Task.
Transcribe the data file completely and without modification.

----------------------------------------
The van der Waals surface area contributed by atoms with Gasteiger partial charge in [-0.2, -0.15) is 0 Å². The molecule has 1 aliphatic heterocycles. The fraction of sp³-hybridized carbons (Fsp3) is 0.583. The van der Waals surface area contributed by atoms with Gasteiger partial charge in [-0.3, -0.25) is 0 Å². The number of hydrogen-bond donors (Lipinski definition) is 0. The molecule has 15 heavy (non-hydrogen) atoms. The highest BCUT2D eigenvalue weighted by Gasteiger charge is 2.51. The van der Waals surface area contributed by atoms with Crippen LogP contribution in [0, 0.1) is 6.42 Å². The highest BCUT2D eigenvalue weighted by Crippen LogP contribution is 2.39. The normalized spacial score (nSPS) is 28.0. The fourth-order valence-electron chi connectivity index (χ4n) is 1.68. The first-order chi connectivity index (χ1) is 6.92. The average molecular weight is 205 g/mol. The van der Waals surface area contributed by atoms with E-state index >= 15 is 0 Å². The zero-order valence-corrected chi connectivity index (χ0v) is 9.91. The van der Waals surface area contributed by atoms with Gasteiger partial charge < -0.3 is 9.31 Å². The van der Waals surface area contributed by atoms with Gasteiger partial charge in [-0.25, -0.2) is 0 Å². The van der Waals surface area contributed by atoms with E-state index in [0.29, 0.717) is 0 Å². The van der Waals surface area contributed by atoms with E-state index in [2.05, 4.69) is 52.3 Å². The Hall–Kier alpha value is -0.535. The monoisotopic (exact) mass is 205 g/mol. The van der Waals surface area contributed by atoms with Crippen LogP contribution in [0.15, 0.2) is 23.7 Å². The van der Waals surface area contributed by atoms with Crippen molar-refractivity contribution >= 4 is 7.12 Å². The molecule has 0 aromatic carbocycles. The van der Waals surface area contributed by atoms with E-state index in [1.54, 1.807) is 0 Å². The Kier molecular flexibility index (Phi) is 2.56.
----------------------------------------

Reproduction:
The van der Waals surface area contributed by atoms with Gasteiger partial charge in [-0.2, -0.15) is 0 Å². The molecule has 1 aliphatic heterocycles. The fraction of sp³-hybridized carbons (Fsp3) is 0.583. The van der Waals surface area contributed by atoms with Gasteiger partial charge in [-0.3, -0.25) is 0 Å². The number of hydrogen-bond donors (Lipinski definition) is 0. The molecule has 15 heavy (non-hydrogen) atoms. The highest BCUT2D eigenvalue weighted by Gasteiger charge is 2.51. The van der Waals surface area contributed by atoms with Crippen LogP contribution in [0, 0.1) is 6.42 Å². The highest BCUT2D eigenvalue weighted by Crippen LogP contribution is 2.39. The normalized spacial score (nSPS) is 28.0. The fourth-order valence-electron chi connectivity index (χ4n) is 1.68. The first-order chi connectivity index (χ1) is 6.92. The average molecular weight is 205 g/mol. The van der Waals surface area contributed by atoms with E-state index >= 15 is 0 Å². The zero-order valence-corrected chi connectivity index (χ0v) is 9.91. The van der Waals surface area contributed by atoms with Gasteiger partial charge < -0.3 is 9.31 Å². The van der Waals surface area contributed by atoms with Gasteiger partial charge in [-0.25, -0.2) is 0 Å². The van der Waals surface area contributed by atoms with E-state index in [0.29, 0.717) is 0 Å². The van der Waals surface area contributed by atoms with E-state index in [2.05, 4.69) is 52.3 Å². The Hall–Kier alpha value is -0.535. The monoisotopic (exact) mass is 205 g/mol. The van der Waals surface area contributed by atoms with Crippen LogP contribution in [0.15, 0.2) is 23.7 Å². The van der Waals surface area contributed by atoms with Crippen molar-refractivity contribution >= 4 is 7.12 Å². The molecule has 0 aromatic carbocycles. The van der Waals surface area contributed by atoms with E-state index in [1.54, 1.807) is 0 Å². The Kier molecular flexibility index (Phi) is 2.56.